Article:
Built between 1568 and 1603 by Sultan Ahmed El Mansour, this ancient palace is a jewel of Islamic art. One can admire there magnificent marqueteries as well as a minbar coming from the Koutoubia.
Open daily from 8:30am to 11:45am and from 2:30pm to 5:45pm.
Address: Place des Ferblantiers, medina.
This traditional 19th century house houses the Marrakech Museum and its temporary exhibitions devoted to contemporary art, in the douiria and the hammam, and to the Moroccan cultural heritage, in the covered patio and the adjoining rooms.
Open every day from 9am to 6:30pm.
Address: Place Ben Youssef.
Tel : +212(0) 524 44 18 93
This sumptuous 19th century palace, which extends over 2000 m2, houses a museum entirely dedicated to the work of wood in the Moroccan decorative and religious arts.
Open every day except Tuesdays, from 9am to 12:15pm and from 3pm to 6:15pm.
Adresse: Derb El Bahia – Riad Zitoun el-Jedid.
It is a significant and authentic example of the richness of the performing arts in Morocco.
This square is the main tourist attraction of Marrakech. A real “court of miracles”, it is animated by an intense life where onlookers, musicians, shopkeepers, dancers, snake charmers, beggars, healers offer a hallucinating show, and form a heterogeneous and colorful crowd. At nightfall, the gargotiers set up shop and the square is transformed into a vast open-air restaurant where you can taste all the local specialties.
Marrakech, nicknamed the red city because of the color of its walls and the roofs of its medina, is known for its scorching summers. The sky is usually of a limpid blue. We understand why the famous palm grove of Marrakech is so talked about. In summer, it is the only cool oasis in the city.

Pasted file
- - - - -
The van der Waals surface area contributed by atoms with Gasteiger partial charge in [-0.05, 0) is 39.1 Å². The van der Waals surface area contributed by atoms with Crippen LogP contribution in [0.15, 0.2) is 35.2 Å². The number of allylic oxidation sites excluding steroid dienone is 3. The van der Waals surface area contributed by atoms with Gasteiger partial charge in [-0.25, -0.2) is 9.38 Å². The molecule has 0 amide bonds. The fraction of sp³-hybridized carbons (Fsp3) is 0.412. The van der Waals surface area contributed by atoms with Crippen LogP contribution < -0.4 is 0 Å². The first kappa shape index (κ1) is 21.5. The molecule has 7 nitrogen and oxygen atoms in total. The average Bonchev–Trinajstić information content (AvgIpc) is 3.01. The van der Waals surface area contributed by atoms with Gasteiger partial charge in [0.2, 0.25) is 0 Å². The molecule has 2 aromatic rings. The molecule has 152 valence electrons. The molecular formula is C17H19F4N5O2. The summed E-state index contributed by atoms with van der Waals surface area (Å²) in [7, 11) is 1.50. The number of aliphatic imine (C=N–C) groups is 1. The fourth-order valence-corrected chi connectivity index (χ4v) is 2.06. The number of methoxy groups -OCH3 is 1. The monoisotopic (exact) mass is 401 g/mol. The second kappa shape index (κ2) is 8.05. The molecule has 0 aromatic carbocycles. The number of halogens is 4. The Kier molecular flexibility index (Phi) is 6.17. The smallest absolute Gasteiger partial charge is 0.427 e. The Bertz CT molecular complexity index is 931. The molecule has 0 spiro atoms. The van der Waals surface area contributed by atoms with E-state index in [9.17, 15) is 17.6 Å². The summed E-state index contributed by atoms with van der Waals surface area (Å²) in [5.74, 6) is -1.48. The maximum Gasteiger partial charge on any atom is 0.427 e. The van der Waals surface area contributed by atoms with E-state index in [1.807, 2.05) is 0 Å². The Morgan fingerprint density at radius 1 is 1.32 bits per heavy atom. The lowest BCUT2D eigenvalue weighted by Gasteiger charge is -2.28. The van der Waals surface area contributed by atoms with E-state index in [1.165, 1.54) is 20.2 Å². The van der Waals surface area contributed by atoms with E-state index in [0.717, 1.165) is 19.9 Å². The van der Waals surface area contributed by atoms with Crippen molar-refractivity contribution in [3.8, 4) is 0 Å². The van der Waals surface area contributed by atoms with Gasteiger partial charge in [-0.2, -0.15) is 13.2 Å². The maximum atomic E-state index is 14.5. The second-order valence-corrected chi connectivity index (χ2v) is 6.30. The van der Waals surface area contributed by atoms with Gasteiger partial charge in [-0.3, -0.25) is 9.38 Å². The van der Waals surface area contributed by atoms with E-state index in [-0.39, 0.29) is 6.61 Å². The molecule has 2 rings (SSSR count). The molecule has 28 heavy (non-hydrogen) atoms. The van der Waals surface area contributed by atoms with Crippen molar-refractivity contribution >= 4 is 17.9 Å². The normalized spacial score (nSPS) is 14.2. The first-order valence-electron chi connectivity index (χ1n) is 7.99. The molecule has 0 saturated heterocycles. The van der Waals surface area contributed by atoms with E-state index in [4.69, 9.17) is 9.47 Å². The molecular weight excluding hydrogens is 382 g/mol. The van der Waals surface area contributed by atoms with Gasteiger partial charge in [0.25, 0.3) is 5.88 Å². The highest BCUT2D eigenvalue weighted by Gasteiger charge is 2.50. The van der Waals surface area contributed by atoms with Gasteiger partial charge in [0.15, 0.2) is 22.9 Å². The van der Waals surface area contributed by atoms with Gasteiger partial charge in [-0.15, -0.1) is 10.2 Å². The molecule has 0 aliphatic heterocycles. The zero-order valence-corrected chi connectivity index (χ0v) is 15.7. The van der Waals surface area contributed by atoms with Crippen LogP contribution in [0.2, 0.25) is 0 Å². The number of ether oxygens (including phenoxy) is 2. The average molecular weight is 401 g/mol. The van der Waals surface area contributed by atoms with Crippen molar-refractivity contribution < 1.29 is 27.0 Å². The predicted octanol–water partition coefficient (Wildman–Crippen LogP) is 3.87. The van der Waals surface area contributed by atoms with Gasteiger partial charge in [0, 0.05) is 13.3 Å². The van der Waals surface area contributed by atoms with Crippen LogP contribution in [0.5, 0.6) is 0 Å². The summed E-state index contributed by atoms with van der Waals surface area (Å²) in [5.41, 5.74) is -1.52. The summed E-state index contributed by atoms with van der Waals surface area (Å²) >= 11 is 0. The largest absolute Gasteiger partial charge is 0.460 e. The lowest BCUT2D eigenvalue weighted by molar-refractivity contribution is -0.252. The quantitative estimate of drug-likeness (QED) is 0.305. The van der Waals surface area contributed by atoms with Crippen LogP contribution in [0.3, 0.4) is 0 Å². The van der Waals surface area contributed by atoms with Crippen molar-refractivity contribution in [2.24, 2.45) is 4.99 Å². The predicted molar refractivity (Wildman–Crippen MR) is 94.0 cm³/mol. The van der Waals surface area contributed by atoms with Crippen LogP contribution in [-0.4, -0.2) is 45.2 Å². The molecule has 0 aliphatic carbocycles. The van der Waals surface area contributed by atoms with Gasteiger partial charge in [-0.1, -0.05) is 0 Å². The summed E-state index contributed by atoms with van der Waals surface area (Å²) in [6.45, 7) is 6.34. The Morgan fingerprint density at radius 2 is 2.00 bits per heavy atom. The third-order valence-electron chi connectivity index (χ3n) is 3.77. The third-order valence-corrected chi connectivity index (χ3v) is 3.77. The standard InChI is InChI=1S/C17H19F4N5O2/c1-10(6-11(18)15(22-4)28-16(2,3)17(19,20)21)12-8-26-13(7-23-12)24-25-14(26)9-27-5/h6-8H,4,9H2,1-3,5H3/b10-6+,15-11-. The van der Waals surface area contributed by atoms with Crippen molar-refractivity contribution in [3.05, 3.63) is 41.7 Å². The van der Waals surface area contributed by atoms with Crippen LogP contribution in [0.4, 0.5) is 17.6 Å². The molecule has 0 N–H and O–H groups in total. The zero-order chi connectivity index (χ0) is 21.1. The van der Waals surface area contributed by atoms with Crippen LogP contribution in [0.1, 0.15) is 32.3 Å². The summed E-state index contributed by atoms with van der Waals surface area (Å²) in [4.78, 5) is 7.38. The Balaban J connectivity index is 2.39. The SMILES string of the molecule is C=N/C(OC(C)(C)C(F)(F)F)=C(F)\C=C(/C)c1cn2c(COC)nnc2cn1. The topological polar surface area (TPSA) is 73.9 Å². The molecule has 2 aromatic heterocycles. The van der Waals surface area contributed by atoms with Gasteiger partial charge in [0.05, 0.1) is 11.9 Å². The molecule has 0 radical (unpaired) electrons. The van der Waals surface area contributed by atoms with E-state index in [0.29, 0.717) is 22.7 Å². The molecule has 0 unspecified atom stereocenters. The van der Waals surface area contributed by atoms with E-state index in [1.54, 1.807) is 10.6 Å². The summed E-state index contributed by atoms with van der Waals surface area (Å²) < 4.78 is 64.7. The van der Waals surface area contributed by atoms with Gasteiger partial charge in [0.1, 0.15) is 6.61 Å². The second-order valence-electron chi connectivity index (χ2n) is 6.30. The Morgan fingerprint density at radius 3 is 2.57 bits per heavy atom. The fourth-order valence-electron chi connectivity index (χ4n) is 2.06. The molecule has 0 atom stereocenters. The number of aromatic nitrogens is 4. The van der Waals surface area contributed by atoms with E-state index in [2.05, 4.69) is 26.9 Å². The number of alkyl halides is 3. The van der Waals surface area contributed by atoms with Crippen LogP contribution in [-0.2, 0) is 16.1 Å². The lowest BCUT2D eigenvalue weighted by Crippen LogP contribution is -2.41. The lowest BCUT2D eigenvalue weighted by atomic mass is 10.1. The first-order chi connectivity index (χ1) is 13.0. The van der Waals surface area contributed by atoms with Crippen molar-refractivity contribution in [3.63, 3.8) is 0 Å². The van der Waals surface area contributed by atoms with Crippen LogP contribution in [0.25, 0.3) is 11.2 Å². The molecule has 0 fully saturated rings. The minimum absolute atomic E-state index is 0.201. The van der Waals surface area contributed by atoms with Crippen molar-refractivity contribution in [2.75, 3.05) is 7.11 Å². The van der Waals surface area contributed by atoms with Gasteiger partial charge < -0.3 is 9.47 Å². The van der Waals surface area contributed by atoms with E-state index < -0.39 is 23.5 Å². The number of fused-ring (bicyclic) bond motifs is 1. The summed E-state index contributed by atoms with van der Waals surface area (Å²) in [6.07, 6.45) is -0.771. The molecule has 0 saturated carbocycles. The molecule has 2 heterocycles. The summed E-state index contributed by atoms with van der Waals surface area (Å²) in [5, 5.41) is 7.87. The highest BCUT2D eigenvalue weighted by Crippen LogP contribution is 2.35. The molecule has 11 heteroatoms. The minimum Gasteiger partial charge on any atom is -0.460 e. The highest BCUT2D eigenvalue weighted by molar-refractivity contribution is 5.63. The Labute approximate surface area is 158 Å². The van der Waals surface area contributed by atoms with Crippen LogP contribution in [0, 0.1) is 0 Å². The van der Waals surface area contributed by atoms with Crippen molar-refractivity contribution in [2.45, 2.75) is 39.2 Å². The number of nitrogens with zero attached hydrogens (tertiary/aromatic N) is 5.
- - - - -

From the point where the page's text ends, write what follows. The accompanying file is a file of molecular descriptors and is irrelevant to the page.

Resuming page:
In winter, the mornings are cool. At noon, temperatures reach 20°C and decline quite rapidly in the evening. If you decide to visit Marrakech in winter, keep in mind that the evenings are very cool and that the temperature difference between day and night is quite important.
The best time to visit this wonderful city is undoubtedly spring. The temperatures are pleasant all day long. At noon, the maximum temperatures vary between 22° and 27°C.
In summer, the climate is pleasant in the early morning and in the evening. At noon, it is not uncommon to see the mercury reach 45°C. The afternoons are hot and stifling.
In autumn, temperatures are about the same as in spring.
Tourist Office: +212(0)5 24 43 08 86
S.O.S Doctors: +212(0)5 24 40 40 40
International Clinic: +212(0)5 24 36 95 95
Polyclinique du Sud: +212(0)5 24 44 79 99
Chifa Clinic: +212(0)5 24 43 30 06 / +212(0)5 24 43 14 14
SOS Accident: +212(0)5 24 40 14 01
Central Police Station: +212(0)5 24 43 00 89 / +212(0)5 24 43 05 70
Tourist Police: +212(0)5 24 38 46 01
Police Emergency: 119
Marrakech Airport: +212(0)5 24 44 78 55
ONCF Railway Station: 090 20 30 40
$1 = €1 = 10 Dirhams approximately (Depending on the current exchange rate). There are bills from 20 to 200 dirhams and coins from 0.5 to 10 dirhams in Morocco.
The official language in Morocco is Arabic, but most people speak French or have at least some knowledge of it.
By cab: If you don’t want to use public transport, take a cab, but ask for the meter which some people forget even if this practice is less and less common.
Prices are very low (compared to America or Europe for example).
Small cabs cannot leave Marrakech, only large cabs are allowed to do so. After dark the price is legally increased by 50% but often you have to negotiate the fare, especially at the exits of the discos.
By Bus: About thirty lines share the network. Tickets can be purchased on board. Average fare: 3.50 Dhs for a trip in the city center. The Bus is the most used means of public transport by Marrakeshis, comfortable and sometimes air-conditioned.
By Carriage: Marrakech is one of the few cities in Morocco to have preserved this mode of transport, full of charm. For those who are nostalgic, it is a great way to get around the city (you can take 4-5 people), as long as you discuss the price and fix the amount before leaving.
By Car: Traffic in Marrakech is sometimes surprising, with frequent traffic jams on Friday and Saturday nights. The problem is to synchronize the rules of the road for mules, horse-drawn carriages, cabs, buses, cars, cyclists, pedestrians… It is therefore necessary to be patient and pay close attention.
A car rental service is available at the hotel reception.